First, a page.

The holidays are approaching fast and our thoughts naturally turn to sparkling wine and Champagne. Here at MTW, we’ve been thinking ahead and are ready — with one of the world’s best Champagnes!
Billecart-Salmon has been highly regarded since its earliest inception. But the house achieved megastar status in 1999, at one of the most prestigious tastings of all time — “Champagne of the Millennium.”
As you’d expect, entries included cuvées from such esteemed houses as Dom Pérignon, Krug, Taittinger, Pol Roger and Louis Roederer. François Roland-Billecart was invited to enter the competition, but initially declined. Then, at the last minute, he changed his mind and entered both his 1959 and 1961 vintages. The bottles even had hand-written labels since they were such last-minute entries.
When winners were announced, the Billecart-Salmon 1959 was chosen as the “Champagne of the Millennium” and the 1961 vintage was second. Roland-Billecart’s last-minute decision was fortuitous to say the least!
This year, the revered Champagne house is celebrating its 200th anniversary. The estate was originally founded by Nicolas François Billecart and Elisabeth Salmon who, in 1818 had just married. Louis Salmon, Elizabeth’s brother, served as the first oenologist and the three set up operations in Mareuil-sur-Aÿ, a small village near Épernay. Seven generations later, François and Antoine Roland-Billecart, with the support of their father Jean Roland-Billecart, still head the House. Mathieu Roland-Billecart will soon take over as President.
Billecart-Salmon is particularly known for its Brut Rosé, which the family famously describes as: “A Champagne Rosé and not a Rosé Champagne.” The blend is generally 30% Pinot Meunier with almost 50% Chardonnay and the balance Pinot Noir. Most Rosé blends don’t include such a large percentage of Chardonnay. Billecart-Salmon is intentionally different and the house cuvée has a devoted following, worldwide.
Fruit for the various Champagnes is rigorously selected from vineyards totaling just over 300 hectares around Épernay, as well as Montagne de Reims, Côte des Blancs and the Vallée de la Marne. Billecart-Salmon and its shareholders own 100 hectares of these vineyards; the other 200 are under contract.
Adjacent to the estate itself is a prized property called Clos Saint-Hilaire, a vineyard consisting of one-hectare of Pinot Noir. Maintained biodynamically, the small vineyard is the source of the house’s rarest cuvée. The wine is vinified entirely in oak barrels, receives no dosage and has only been produced from four vintages to date: 1995, 1996 and 1998, with an average production of 3,000 bottles. The 1999 vintage has just been released.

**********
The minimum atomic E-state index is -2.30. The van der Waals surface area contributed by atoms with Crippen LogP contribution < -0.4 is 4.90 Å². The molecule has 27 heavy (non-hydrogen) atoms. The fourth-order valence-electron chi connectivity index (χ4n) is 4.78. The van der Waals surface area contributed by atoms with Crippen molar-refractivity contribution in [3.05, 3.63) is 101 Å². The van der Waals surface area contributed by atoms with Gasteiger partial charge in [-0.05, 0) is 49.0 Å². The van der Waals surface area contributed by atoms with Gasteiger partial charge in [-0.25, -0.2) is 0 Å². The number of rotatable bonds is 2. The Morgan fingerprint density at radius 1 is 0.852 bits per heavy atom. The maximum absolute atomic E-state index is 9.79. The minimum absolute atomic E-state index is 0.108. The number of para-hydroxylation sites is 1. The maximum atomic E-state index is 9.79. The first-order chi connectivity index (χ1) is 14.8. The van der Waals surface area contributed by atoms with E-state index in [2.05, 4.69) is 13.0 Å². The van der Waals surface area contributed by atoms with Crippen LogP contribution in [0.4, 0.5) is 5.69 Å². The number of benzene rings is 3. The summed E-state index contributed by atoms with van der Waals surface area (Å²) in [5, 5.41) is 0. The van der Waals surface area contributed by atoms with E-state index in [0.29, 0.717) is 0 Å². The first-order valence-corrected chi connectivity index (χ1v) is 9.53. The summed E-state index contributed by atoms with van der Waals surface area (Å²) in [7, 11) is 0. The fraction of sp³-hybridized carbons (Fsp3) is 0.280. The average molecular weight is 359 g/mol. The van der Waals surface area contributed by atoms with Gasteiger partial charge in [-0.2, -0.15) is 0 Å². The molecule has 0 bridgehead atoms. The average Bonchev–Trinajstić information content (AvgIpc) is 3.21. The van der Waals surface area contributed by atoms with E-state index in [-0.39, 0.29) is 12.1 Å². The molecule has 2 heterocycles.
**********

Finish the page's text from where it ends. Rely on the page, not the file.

Other significant vintage offerings include Cuvée Nicolas François, Brut 2002 and 2006. Created in 1964 as a tribute to the House founder, this blend includes Grands Crus from the classified Côte des Blancs vineyards (Chardonnay) and the Montagne de Reims (Pinot Noir). Cuvée Louis, Blanc de Blancs 2006, originates from the best parcels of the Côte des Blancs.
Recently we had the opportunity to speak with Clément Calleja, Billecart-Salmon’s Regional Manager for the U.S.
What separates Billecart-Salmon from the other houses?
The primary difference is that we are a family-owned house. And not only have we been owned and operated by the same family for 200 years, we are the oldest continuously-owned Champagne house in the region. Remarkable in Champagne!
In fact, the family has lived at the Maison since the 16th century and they continue to live there today. Now other family members have built homes nearby, and they connect through the cellars.
So, this family ownership is the essence of Billecart. Family is at the helm of everything. There is no corporation or board of directors. The Billecarts are completely independent, as they always have been, to do what they want — and the wine is all that matters. They are absolutely committed to quality. They never take shortcuts or do anything to compromise their products.
Twice a week at 11:00 a.m. sharp, the tasting team meets. This group includes eight people, five members of the family, representing three generations, as well as the cellar master and vineyard director. These weekly meetings have been going on for decades and, as a result, very precise records have been maintained. This practice allows for a smooth transition each season and for general operations. For example, we will have a new cellar master this year and the ability for him to see how things have been managed for years and years, is invaluable.
How would you describe the house style?